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Questions and help with Ebonizing Wood

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Forum topic by Blackie_ posted 04-02-2013 06:42 PM 643 views 0 times favorited 12 replies Add to Favorites Watch
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Blackie_

3507 posts in 1199 days


04-02-2013 06:42 PM

I’ve googled and researched on how to ebonize wood and found that it’s brushed on but what I’m wanting to do is ebonize splines or feathers, will the brush on method work for this? What method works best for this?

Thanks
Randy

-- Randy - If I'm not on LJ's then I'm making Saw Dust. Please feel free to visit my store location at http://www.facebook.com/randy.blackstock.custom.wood.designs


12 replies so far

View Sodabowski's profile

Sodabowski

2039 posts in 1519 days


#1 posted 04-02-2013 06:45 PM

Do you mean splines as in G&G furniture? I’d recommend you fuming them with ammonia (with practice on a piece of scrap first to check the color) prior to assembly. Brushing over a finished piece isn’t the way I would go, too much hassle to avoid getting the patina on the other parts… Have you heard about that method?

-- Holy scrap Barkman!

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Blackie_

3507 posts in 1199 days


#2 posted 04-02-2013 07:03 PM

Thomas for box splines and I think there’s a method of once you have all the splines cut then soaking them in some sort of solution like denatured alcohol and steel wool, just wasn’t sure about the method in doing this.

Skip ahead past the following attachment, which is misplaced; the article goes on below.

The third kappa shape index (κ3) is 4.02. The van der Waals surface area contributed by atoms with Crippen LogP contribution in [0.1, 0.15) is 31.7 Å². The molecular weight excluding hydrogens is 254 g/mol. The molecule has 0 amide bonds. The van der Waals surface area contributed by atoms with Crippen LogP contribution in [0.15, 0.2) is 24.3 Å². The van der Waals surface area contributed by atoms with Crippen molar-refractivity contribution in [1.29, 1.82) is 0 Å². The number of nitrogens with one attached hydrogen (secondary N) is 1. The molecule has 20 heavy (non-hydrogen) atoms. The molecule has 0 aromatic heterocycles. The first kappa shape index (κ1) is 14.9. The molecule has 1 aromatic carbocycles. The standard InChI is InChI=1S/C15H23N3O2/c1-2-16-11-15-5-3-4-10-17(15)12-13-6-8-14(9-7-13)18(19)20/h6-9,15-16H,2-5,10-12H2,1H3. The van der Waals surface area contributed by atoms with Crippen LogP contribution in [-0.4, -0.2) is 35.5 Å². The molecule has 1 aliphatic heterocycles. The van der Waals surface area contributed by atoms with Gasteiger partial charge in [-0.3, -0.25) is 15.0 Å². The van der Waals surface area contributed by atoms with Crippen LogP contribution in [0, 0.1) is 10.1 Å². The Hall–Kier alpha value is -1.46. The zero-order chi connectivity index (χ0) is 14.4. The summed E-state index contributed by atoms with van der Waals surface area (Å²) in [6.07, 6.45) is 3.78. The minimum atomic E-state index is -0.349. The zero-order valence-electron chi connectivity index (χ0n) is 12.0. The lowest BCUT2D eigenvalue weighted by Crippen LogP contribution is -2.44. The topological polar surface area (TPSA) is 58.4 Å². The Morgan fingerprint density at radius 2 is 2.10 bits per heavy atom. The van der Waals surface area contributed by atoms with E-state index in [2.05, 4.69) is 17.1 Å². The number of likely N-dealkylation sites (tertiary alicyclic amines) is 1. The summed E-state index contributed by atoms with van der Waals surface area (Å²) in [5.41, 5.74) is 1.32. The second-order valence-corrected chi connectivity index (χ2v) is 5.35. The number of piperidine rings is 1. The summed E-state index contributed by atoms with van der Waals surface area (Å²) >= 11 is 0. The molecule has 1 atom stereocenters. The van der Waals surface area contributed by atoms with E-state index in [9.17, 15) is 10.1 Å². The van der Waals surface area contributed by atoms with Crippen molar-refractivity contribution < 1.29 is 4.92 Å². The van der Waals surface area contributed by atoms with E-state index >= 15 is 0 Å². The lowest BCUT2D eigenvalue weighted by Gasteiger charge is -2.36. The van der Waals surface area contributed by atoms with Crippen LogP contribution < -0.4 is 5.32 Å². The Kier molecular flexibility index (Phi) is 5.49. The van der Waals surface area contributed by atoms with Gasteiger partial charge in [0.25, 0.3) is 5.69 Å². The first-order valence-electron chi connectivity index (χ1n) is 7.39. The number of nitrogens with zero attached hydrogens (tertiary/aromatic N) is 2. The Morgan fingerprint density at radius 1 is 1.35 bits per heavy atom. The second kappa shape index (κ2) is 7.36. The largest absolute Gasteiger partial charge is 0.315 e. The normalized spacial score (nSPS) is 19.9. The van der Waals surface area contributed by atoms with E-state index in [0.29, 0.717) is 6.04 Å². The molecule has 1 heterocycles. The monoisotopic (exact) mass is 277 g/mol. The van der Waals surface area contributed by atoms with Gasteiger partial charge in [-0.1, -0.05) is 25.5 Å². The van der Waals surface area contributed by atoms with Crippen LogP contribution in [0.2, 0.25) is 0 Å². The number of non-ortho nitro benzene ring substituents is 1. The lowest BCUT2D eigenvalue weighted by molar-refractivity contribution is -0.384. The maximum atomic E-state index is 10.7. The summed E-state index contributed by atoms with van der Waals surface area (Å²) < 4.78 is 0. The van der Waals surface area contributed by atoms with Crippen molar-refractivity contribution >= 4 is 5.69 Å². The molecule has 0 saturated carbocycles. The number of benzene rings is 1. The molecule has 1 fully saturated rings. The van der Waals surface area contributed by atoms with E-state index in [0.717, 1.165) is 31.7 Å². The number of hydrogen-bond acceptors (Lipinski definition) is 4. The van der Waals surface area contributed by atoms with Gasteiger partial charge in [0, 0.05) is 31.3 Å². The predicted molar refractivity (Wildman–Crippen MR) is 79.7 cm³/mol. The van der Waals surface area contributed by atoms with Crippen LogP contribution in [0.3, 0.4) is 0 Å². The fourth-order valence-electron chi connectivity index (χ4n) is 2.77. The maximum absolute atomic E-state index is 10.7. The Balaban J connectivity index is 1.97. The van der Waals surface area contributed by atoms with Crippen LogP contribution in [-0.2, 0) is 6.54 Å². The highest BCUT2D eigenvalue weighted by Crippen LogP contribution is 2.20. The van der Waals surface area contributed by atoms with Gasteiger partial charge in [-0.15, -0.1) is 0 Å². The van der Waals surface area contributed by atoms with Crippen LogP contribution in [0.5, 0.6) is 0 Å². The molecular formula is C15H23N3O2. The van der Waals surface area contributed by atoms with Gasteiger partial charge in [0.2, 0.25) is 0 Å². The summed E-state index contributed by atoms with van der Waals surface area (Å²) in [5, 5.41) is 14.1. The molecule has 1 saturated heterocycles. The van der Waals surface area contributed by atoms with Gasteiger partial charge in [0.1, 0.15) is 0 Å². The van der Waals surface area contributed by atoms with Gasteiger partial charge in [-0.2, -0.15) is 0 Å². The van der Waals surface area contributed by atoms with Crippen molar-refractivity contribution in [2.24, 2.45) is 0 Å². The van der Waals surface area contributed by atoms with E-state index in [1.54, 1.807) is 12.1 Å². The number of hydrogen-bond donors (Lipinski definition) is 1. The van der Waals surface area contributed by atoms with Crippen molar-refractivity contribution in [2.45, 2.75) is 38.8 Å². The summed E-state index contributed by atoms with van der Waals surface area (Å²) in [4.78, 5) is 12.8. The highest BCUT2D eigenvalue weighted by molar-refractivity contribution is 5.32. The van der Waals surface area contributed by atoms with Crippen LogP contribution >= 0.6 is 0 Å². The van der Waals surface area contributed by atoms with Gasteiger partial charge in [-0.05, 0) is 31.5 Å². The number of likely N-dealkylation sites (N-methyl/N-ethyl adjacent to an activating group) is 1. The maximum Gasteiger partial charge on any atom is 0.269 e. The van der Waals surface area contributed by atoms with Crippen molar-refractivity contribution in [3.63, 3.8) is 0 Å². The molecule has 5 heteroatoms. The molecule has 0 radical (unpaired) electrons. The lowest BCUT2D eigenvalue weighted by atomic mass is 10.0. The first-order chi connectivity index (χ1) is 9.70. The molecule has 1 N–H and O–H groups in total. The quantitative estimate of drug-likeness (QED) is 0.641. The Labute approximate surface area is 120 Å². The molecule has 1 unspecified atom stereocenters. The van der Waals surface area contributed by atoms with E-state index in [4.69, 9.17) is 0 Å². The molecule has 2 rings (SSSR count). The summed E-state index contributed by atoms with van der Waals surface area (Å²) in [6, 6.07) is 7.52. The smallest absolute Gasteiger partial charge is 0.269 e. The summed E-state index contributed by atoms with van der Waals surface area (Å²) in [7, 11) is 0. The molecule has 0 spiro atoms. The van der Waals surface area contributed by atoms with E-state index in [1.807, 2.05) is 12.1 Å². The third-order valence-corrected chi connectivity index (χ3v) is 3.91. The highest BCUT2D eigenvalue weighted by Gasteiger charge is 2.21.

-- Randy - If I'm not on LJ's then I'm making Saw Dust. Please feel free to visit my store location at http://www.facebook.com/randy.blackstock.custom.wood.designs

View Grumpymike's profile

Grumpymike

1109 posts in 1001 days


#3 posted 04-02-2013 07:08 PM

Hi Randy,
I think you are referancing the wood splines that we use on our mitered corners in box making.
I have used India Ink to dye woods then place the spline, but, there will be ink touch up after sanding.
The soaking method using steel wool and vinigar works a bit better, but sometimes the wood will shrimk after placement (if not dry enough) and again touch up will be needed.
The ammonia meathod does not penitrate deeply into the wood to go all the way through a 1/8” spline … however all three meathods do make a cool shadow effect on the splines … if that is what you are looking for.
I have tried everything from easter egg dye to analin (sp) dye to try to permiate the wood … no luck so far.

-- Grumpy old guy, and lookin' good Doin' it. ... Surprise Az.

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Sodabowski

2039 posts in 1519 days


#4 posted 04-02-2013 07:30 PM

Ah yes wood splines for boxes, geddit. It can work if you cut them flush before glueing them (first cut flush, then fume with ammonia, then glue in place). The problem with the vinegar method is the water in it, as Mike said, the wood will pump it in.

(BTW Mike it’s anilin… :)

-- Holy scrap Barkman!

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Sodabowski

2039 posts in 1519 days


#5 posted 04-02-2013 07:32 PM

Uh, you know when you’ve got those “slap in the forehead” moments? I just posted a pen project, I realize that you could well try the printer ink method I use for pens to stain your splines! I put a few drops of the printer ink in a small container with pure alcoohol and brush it over the pens. The alcohool evaporates real quick and the wood doesn’t get much moisture from the process, if need be a quick 10 minute run in the oven at 110°C and call it the day.